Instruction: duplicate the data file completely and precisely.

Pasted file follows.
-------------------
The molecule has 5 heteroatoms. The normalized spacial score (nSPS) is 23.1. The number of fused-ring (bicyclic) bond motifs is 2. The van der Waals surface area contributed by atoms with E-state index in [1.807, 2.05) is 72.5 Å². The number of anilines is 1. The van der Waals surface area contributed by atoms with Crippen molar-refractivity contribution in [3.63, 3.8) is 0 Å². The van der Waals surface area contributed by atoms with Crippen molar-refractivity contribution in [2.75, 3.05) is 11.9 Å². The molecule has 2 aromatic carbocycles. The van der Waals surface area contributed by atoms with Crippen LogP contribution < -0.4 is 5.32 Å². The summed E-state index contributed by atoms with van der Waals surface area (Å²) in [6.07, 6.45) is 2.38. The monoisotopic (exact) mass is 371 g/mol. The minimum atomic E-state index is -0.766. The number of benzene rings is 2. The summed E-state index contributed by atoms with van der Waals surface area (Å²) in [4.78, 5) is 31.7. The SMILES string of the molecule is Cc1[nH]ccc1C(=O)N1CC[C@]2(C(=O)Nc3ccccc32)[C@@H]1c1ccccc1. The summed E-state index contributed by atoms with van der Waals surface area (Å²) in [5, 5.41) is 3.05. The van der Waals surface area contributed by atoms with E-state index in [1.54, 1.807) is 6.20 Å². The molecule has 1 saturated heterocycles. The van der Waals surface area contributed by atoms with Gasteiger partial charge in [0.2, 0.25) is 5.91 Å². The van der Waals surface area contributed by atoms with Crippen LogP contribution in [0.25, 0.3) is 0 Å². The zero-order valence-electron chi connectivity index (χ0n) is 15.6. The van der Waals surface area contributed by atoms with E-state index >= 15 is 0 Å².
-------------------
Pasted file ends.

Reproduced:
The molecule has 5 heteroatoms. The normalized spacial score (nSPS) is 23.1. The number of fused-ring (bicyclic) bond motifs is 2. The van der Waals surface area contributed by atoms with E-state index in [1.807, 2.05) is 72.5 Å². The number of anilines is 1. The van der Waals surface area contributed by atoms with Crippen molar-refractivity contribution in [3.63, 3.8) is 0 Å². The van der Waals surface area contributed by atoms with Crippen molar-refractivity contribution in [2.75, 3.05) is 11.9 Å². The molecule has 2 aromatic carbocycles. The van der Waals surface area contributed by atoms with Crippen LogP contribution < -0.4 is 5.32 Å². The summed E-state index contributed by atoms with van der Waals surface area (Å²) in [6.07, 6.45) is 2.38. The monoisotopic (exact) mass is 371 g/mol. The minimum atomic E-state index is -0.766. The number of benzene rings is 2. The summed E-state index contributed by atoms with van der Waals surface area (Å²) in [4.78, 5) is 31.7. The SMILES string of the molecule is Cc1[nH]ccc1C(=O)N1CC[C@]2(C(=O)Nc3ccccc32)[C@@H]1c1ccccc1. The summed E-state index contributed by atoms with van der Waals surface area (Å²) in [5, 5.41) is 3.05. The van der Waals surface area contributed by atoms with E-state index in [1.54, 1.807) is 6.20 Å². The molecule has 1 saturated heterocycles. The van der Waals surface area contributed by atoms with Gasteiger partial charge in [0.2, 0.25) is 5.91 Å². The van der Waals surface area contributed by atoms with Crippen LogP contribution in [0.25, 0.3) is 0 Å². The zero-order valence-electron chi connectivity index (χ0n) is 15.6. The van der Waals surface area contributed by atoms with E-state index >= 15 is 0 Å².